|Demand of the question
Introduction. Contextual Introduction.
Body. What are various reasons for the declining power of the U.S.? Discuss its implications for India.
Conclusion. Way forward.
American decline is a term used to describe the diminishing power of the United States geopolitically, militarily, financially, economically. Recently it was reported that worldwide approval of U.S. leadership has plunged from 48% in 2016 to a record low of 30% in 2018, in part due to the increasingly isolationist stance of America.
Reasons for the declining power of the U.S.:
- Economic decline: The economic rise of developing economies and China which will be the largest economy by 2030, this has led to a decline in the economic power of the USA. With manufacturing bases shifted to China, economic power of U.S. is declining.
- Rise of BRICS: For at least a decade, it has been debated whether the global center of power and leadership is gradually shifting away from the ‘declining’ West towards ‘rising’ powers like the BRICS and what consequences this may have for global order, governance and leadership. China’s challenging U.S. for global predominance constitutes the core part of the debate over the American decline. Further, India is another emerging economy creating a multi-polar world.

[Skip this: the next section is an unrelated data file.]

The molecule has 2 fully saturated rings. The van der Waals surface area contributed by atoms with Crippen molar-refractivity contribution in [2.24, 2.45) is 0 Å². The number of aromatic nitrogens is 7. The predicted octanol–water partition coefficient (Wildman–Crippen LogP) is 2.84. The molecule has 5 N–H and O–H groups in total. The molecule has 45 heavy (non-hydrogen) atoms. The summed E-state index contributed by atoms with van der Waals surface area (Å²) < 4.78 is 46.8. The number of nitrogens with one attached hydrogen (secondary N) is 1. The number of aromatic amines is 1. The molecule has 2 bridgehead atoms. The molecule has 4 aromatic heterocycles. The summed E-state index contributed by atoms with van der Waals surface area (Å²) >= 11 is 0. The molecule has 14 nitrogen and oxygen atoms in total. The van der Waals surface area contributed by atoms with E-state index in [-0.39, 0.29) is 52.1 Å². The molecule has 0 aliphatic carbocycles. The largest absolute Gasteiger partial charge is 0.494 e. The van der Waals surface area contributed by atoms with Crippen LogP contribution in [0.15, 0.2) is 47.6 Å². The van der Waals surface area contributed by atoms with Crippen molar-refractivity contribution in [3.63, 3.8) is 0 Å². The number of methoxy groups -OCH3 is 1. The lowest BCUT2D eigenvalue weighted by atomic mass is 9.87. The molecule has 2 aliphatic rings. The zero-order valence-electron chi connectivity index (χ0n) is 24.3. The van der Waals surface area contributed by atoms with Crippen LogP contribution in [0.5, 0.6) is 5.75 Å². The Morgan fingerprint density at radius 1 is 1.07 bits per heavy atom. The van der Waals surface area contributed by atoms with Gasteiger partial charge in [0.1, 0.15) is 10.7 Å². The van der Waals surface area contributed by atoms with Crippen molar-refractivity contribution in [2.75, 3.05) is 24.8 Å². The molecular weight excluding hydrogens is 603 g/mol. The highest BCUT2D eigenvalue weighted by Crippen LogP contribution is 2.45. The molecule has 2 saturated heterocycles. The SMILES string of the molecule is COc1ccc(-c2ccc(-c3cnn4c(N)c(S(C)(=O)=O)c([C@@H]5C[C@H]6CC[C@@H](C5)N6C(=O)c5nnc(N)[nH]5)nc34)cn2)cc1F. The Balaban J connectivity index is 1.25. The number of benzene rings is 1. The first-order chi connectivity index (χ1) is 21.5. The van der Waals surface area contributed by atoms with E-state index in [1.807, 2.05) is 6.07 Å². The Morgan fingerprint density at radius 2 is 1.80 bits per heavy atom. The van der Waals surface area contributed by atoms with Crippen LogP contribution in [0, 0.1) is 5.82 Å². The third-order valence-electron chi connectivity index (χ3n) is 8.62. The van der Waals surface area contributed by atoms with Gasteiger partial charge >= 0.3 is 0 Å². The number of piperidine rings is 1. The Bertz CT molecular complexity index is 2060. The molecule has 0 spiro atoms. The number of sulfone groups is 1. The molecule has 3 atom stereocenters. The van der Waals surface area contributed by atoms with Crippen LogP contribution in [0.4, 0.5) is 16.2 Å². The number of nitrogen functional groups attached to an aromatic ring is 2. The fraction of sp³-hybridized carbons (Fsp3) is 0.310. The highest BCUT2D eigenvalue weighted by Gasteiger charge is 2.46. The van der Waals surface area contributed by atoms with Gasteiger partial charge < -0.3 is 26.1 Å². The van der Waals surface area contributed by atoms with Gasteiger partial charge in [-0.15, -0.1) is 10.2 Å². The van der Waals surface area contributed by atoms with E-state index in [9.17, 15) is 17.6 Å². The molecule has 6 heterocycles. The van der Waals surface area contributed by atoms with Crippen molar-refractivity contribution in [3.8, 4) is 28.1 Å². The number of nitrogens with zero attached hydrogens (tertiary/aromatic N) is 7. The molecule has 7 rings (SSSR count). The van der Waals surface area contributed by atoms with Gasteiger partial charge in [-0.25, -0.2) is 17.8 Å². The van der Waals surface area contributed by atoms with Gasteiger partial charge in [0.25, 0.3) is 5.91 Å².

- Asian Century: In the coming years, Asian economies will become larger than the rest of the world combined in PPP terms, for the first time since the 19th century.More importantly, it is also coalescing as a constructive force for global governance.
- Wars: The costs of the Bush-Obama wars in Iraq and Afghanistan are now estimated to run as high as $4.4 trillion. The 2018 military budget, almost matching that of the rest of the world combined is higher in real terms than at any time since World War II and is slated to go even higher. The deficit crisis is largely manufactured as a weapon to destroy hated social programs on which a large part of the population relies.